Amitai Schwartz, Alan Schlosser, and Kathleen Guneratne

Amitai Schwartz and Kathleen Guneratne

Schwartz, Schlosser, and Guneratne represented the San Francisco Bay Area chapter of the National Lawyers Guild in a suit that helps ensure journalists and civilians don’t need deep pockets to request government records in California. The lawyers filed suit against the City of Hayward, after the city charged NLG nearly $3,000 for city staff to redact the police body camera footage that the NLG had requested under state law.  The attorneys’ advocacy resulted in a California Supreme Court opinion holding that state public records law does not allow agencies to charge for the costs of routine redactions of government records that are kept in an electronic format. The published opinion was even more significant in the context of SB 1421, the recent California law that made public records of officer-involved shootings, serious uses of force, and certain police officer misconduct. The NLG ruling makes clear that agencies cannot avoid releasing electronic records by charging requesters exorbitant fees.

 

News Organization

San Jose Spotlight

San Jose Spotlight makes regular and inventive use of public records in covering local government in Santa Clara County. Since the outlet’s founding two years ago, the newsroom’s reporters have used records requests to track city officials who signed non-disclosure agreements with Google and to reveal that Mayor Sam Liccardo hired a public relations expert with taxpayer money to boost his national profile. The newsroom has pursued local government accountability reporting, including reporting on the lack of diversity on San Jose’s planning commission, after which voters changed the commission’s structure during the November 2020 election.

 

News Organization

NBC News
Olivia Solon, Ezra Kaplan, April Glaser, Cyrus Farivar, Adiel Kaplan

Ezra Kaplan, April Glaser, Cyrus Farivar and Adiel Kaplan of NBC News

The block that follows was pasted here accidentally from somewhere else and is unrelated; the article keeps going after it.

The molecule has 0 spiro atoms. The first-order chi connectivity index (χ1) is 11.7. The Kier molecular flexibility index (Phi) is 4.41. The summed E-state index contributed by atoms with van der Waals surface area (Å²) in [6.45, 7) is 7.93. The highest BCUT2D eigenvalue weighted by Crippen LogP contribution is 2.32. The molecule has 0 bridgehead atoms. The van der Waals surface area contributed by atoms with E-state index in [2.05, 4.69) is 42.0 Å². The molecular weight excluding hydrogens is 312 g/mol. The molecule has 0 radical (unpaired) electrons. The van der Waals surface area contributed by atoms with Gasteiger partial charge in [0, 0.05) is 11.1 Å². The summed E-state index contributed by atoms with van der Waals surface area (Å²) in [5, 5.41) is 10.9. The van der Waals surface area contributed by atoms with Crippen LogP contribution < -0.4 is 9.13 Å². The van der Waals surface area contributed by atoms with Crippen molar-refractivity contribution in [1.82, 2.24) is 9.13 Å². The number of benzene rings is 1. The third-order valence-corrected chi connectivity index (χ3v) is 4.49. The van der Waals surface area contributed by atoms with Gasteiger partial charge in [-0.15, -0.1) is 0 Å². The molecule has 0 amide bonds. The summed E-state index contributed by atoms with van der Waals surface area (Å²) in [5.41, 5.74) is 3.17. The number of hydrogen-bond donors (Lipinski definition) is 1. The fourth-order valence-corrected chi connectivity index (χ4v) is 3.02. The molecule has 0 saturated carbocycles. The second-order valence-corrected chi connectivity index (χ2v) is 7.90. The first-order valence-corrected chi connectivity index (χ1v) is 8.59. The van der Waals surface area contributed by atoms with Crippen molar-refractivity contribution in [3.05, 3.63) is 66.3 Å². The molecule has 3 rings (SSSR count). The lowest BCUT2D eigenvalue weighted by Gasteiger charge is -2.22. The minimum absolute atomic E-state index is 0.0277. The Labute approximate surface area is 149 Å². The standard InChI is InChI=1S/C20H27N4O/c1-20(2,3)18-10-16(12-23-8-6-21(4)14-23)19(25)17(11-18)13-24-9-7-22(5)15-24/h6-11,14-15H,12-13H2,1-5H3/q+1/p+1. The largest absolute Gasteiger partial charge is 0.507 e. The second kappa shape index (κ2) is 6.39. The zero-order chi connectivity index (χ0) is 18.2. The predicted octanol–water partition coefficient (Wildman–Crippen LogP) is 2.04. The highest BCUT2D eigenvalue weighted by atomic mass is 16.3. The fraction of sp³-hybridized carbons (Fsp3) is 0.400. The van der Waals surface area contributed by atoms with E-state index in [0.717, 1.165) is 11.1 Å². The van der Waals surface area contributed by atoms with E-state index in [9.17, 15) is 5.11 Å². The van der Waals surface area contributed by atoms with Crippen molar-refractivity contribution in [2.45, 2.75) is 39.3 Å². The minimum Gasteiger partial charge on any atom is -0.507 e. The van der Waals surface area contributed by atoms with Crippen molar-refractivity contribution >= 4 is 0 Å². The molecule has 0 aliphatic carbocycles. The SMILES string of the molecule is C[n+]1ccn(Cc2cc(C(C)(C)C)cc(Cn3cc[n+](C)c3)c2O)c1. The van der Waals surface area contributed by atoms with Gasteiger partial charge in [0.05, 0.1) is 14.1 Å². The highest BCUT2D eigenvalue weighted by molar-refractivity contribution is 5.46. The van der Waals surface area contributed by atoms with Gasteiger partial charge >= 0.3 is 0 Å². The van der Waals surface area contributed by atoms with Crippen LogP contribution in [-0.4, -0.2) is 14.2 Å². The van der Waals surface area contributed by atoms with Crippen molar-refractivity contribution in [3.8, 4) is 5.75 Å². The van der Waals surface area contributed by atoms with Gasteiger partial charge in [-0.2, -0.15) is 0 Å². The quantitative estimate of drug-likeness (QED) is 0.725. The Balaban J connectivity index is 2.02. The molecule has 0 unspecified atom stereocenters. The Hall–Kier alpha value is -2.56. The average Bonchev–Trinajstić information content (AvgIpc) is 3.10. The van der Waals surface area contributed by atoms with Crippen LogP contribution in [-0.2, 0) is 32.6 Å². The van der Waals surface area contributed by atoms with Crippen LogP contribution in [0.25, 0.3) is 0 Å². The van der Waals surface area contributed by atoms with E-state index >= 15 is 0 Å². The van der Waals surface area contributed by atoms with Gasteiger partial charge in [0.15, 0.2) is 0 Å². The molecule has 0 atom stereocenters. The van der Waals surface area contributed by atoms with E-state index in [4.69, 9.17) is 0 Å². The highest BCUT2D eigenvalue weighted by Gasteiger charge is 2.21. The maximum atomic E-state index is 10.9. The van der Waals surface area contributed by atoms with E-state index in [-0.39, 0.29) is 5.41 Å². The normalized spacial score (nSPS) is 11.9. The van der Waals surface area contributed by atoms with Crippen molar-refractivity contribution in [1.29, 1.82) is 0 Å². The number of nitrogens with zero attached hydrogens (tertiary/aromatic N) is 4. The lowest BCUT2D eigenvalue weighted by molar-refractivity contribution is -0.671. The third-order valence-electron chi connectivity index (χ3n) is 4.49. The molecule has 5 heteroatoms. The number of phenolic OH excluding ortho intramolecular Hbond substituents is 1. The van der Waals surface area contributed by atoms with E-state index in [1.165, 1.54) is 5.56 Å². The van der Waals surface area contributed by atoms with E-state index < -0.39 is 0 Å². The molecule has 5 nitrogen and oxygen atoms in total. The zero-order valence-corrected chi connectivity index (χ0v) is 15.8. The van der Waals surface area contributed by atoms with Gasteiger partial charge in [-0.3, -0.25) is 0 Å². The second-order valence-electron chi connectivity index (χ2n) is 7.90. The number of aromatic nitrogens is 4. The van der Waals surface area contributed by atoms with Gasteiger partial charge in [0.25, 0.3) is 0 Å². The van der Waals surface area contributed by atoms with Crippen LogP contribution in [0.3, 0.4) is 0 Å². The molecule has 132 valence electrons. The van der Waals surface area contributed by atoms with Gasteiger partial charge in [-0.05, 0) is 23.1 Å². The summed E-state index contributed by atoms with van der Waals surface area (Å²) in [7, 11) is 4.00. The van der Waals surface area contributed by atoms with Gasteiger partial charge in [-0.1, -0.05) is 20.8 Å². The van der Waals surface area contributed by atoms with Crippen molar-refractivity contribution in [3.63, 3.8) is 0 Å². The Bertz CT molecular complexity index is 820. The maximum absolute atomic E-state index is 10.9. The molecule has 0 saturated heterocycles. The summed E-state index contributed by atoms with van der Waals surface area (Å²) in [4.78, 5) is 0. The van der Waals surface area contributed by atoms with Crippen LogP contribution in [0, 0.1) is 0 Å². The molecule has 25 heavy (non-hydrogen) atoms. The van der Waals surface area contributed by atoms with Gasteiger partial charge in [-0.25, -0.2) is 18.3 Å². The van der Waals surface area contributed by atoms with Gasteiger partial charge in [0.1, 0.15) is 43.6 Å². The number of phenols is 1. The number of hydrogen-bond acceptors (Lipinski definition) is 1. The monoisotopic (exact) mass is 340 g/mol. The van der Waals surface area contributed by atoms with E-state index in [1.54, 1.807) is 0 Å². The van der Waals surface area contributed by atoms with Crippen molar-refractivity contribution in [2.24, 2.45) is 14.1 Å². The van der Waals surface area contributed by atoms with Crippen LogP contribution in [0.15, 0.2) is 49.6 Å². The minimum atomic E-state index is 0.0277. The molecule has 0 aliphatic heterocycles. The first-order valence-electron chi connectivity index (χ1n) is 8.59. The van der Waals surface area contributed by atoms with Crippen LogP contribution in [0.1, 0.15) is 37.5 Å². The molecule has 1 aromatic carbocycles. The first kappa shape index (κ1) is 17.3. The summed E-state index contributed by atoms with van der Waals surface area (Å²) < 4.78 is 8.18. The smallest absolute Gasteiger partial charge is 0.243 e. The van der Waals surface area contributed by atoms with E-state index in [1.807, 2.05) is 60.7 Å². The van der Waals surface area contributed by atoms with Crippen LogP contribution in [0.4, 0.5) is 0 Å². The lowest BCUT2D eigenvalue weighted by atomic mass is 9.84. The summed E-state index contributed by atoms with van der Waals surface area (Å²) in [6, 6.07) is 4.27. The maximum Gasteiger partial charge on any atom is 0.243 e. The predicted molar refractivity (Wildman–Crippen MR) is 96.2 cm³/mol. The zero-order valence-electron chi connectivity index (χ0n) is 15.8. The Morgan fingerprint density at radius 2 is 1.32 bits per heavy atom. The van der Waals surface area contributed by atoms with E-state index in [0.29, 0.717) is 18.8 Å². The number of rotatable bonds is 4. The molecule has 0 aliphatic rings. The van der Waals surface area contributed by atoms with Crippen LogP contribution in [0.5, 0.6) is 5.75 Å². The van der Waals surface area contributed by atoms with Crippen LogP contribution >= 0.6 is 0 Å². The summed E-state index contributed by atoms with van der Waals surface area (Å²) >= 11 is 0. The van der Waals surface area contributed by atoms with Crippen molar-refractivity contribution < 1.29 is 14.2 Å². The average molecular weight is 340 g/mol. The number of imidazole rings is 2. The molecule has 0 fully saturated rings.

As the coronavirus pandemic spread across the country last spring, tech reporters at NBC News investigated coronavirus outbreaks among the essential workers at Amazon warehouses. The journalists sought public records from 25 health departments across the country in communities with Amazon warehouses. The team’s reporting demonstrated how tightly the company was controlling information, frustrating even the government agencies tasked with getting important public health data. To further fill out the picture, the reporters visited unofficial online worker forums, where workers had launched their own outbreak tracking efforts.

 

Beverly Kees Educator Award 

Juan Gonzales

For an untold number of working journalists today, Juan Gonzales was their first instructor in the craft of news reporting. From his founding of bilingual community newspaper El Tecolote with San Francisco State students in 1970, to his 35 years heading the journalism department at City College of San Francisco, reporters have benefitted from Gonzales’ quiet mentorship. As advisor to the City College Guardsman newspaper, Gonzales is a champion of independent, student-led journalism; Guardsman reporters have covered the criminal trial of college administrators, probed a viral attack on the school’s computer systems, and found a large number of maintenance issues at a campus building that had been promised to be state-of-the-art. Gonzales’ contribution to journalism stretches far beyond his own work, fostering an approach to impactful reporting that his students take with them to news organizations throughout the country. The Beverly Kees Educator Award is named for the journalist, FOI activist, and former SPJ NorCal president who died in 2004.

 

Nonprofit Organization

U.S. Right to Know 

Carey Gillam, Sainath Suryanarayanan, Gary Ruskin, Stacy Malkan of U.S. Right to Know

U.S. Right to Know, an Oakland-based investigative research group, filed public records requests with universities and government agencies to shed light on the influence of chemical company Monsanto in the regulatory and policy process around the country’s food system. The nonprofit unearthed documents showing that Monsanto employees recruited public university professors to write policy briefs about genetically modified organisms (GMOs) to support the company’s public relations goals. Concerned that the group’s FOIA requests would uncover its influence in academic circles, Monsanto created a public relations campaign to discredit U.S. Right to Know; the nonprofit exposed those efforts, too.

 

Professional Journalist

Seth Rosenfeld 

In his extensive project for the San Francisco Public Press, investigative reporter Seth Rosenfeld dug into an alarming vacuum of information around the safety of Lyft and Uber rides in California. Rosenfeld revealed that the industry’s state regulator hid data on crashes and injuries from public view because of a single footnote in rules that were adopted after intense industry lobbying. Rosenfeld also pored over reams of lawsuits, showing how settlements with accident victims, handled out of court, obscured systematic problems with how the apps hired and trained drivers. Within two months of the report, political pressure led to the footnote’s repeal.

 

Citizen

Oakland Privacy, Mike Katz-Lacabe, Dan Rubins, Solange Echeverria